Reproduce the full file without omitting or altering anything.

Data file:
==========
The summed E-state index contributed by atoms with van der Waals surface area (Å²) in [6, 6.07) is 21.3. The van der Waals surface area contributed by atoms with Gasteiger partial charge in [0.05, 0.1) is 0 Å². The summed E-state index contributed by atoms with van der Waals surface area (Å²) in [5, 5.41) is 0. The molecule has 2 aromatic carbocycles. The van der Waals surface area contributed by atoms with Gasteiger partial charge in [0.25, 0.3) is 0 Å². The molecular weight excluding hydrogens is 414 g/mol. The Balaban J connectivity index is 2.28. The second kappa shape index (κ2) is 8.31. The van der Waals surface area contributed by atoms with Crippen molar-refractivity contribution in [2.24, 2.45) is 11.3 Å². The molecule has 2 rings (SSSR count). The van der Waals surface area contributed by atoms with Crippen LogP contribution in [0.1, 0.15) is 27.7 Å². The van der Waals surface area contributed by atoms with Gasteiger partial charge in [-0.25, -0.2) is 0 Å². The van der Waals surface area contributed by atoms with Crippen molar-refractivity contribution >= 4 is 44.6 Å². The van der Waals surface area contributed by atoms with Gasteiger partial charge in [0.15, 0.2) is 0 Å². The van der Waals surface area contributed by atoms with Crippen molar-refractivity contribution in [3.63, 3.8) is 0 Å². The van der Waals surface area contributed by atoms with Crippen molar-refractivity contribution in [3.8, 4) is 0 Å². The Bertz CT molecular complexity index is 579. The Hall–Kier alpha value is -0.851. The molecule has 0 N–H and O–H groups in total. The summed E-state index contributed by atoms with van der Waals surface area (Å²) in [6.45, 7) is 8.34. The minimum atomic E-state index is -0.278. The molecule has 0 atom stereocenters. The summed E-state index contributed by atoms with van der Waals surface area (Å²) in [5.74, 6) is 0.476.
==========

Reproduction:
The summed E-state index contributed by atoms with van der Waals surface area (Å²) in [6, 6.07) is 21.3. The van der Waals surface area contributed by atoms with Gasteiger partial charge in [0.05, 0.1) is 0 Å². The summed E-state index contributed by atoms with van der Waals surface area (Å²) in [5, 5.41) is 0. The molecule has 2 aromatic carbocycles. The van der Waals surface area contributed by atoms with Gasteiger partial charge in [0.25, 0.3) is 0 Å². The molecular weight excluding hydrogens is 414 g/mol. The Balaban J connectivity index is 2.28. The second kappa shape index (κ2) is 8.31. The van der Waals surface area contributed by atoms with Crippen molar-refractivity contribution in [2.24, 2.45) is 11.3 Å². The molecule has 2 rings (SSSR count). The van der Waals surface area contributed by atoms with Crippen LogP contribution in [0.1, 0.15) is 27.7 Å². The van der Waals surface area contributed by atoms with Gasteiger partial charge in [-0.25, -0.2) is 0 Å². The van der Waals surface area contributed by atoms with Crippen molar-refractivity contribution >= 4 is 44.6 Å². The van der Waals surface area contributed by atoms with Gasteiger partial charge in [0.15, 0.2) is 0 Å². The van der Waals surface area contributed by atoms with Crippen molar-refractivity contribution in [3.63, 3.8) is 0 Å². The van der Waals surface area contributed by atoms with Crippen molar-refractivity contribution in [3.8, 4) is 0 Å². The Bertz CT molecular complexity index is 579. The Hall–Kier alpha value is -0.851. The molecule has 0 N–H and O–H groups in total. The summed E-state index contributed by atoms with van der Waals surface area (Å²) in [6.45, 7) is 8.34. The minimum atomic E-state index is -0.278. The molecule has 0 atom stereocenters. The summed E-state index contributed by atoms with van der Waals surface area (Å²) in [5.74, 6) is 0.476.